Study shows exercise may help smokers quit by lowering anxiety sensitivity

Hannah Daniel

Exercise may help individuals with high anxiety sensitivity quit smoking, according to a study conducted by a research team that included UT psychologists.

Individuals with high anxiety sensitivity experience a heightened fear of sensations associated with anxiety such as sweating, heart racing and shortness of breath. Mark Powers, a psychology research associate professor involved in the study, said there is a connection between this sensitivity and increased smoking habits because smoking may help individuals cope with their symptoms.

“People with anxiety disorders smoke more and have more difficulty quitting,” Powers said in an email. “For example, roughly 20 percent of the general population smokes but approximately 40 percent of people suffering from post traumatic stress disorder smoke.”

According to clinical psychology graduate student Michelle Davis, who was part of the research team, people who experience high anxiety sensitivity may be prone to increased difficulty with successful smoking cessation, because nicotine withdrawal can trigger the same physical sensations as those experienced in response to anxiety.

In the study, adult smokers with elevated anxiety sensitivity received 15 weeks of standard treatment — cognitive behavioral therapy combined with nicotine replacement therapy — for smoking cessation. Additionally, the participants were randomly assigned to simultaneously receive 15 weeks of either exercise or wellness education thrice weekly.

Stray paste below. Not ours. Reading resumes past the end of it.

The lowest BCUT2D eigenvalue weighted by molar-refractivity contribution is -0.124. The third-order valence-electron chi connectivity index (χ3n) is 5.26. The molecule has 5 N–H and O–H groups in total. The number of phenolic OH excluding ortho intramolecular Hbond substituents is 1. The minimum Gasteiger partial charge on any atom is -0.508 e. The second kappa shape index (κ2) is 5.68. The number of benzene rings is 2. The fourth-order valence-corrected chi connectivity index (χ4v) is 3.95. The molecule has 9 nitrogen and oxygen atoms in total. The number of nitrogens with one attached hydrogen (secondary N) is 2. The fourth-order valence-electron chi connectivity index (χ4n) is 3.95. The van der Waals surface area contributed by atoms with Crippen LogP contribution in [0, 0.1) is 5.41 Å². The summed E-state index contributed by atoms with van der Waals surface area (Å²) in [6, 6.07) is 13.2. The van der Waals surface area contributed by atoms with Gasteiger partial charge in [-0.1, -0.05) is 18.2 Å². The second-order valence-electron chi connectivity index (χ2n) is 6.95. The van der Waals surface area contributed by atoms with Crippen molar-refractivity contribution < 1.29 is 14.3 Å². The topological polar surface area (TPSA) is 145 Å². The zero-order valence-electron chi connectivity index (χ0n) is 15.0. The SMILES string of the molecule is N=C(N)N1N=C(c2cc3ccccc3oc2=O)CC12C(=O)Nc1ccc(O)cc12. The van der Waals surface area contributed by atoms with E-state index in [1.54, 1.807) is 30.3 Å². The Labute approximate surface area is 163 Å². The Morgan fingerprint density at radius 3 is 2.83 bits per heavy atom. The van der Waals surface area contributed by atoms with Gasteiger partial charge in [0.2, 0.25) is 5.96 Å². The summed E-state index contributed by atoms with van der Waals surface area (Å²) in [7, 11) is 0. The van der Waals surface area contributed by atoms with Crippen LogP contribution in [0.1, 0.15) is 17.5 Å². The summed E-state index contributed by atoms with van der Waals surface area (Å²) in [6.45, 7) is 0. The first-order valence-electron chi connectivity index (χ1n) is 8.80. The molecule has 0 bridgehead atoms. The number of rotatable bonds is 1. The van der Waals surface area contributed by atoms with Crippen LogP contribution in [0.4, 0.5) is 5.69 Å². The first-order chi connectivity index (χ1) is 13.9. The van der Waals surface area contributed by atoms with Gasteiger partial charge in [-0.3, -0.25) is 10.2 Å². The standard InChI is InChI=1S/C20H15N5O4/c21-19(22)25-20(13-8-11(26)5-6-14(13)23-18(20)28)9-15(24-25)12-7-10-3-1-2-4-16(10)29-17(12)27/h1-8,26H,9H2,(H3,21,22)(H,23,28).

“We had them engage in vigorous intensity exercise on a treadmill,” psychology professor Jasper Smits said. “When you exercise like that, you obviously get a lot of the symptoms of anxiety. You get difficulty breathing, you get heart racing, you get sweating, so it’s a nice way to get exposure to these symptoms and start feeling safe around them.”

Participant success in abstaining from smoking was assessed throughout the 15 weeks and a three-month follow-up period by self-reporting and saliva samples.

The results of the study indicated that after six months, 23 percent of the exercise group continued to abstain from smoking, compared to only 10 percent of the wellness education group. Analysis of the data shows that the difference in the abstinence rates between the two groups is statistically significant.

In light of the apparent benefits of exercise in smoking cessation, Davis said individuals with high anxiety who intend to quit might want to consider implementing an exercise routine to increase their chances of success.

“Since this is the first study to examine this specialized treatment, the effects will need to be replicated to be established as useful, but the great thing about exercise is that there are no negative side effects,” Davis said.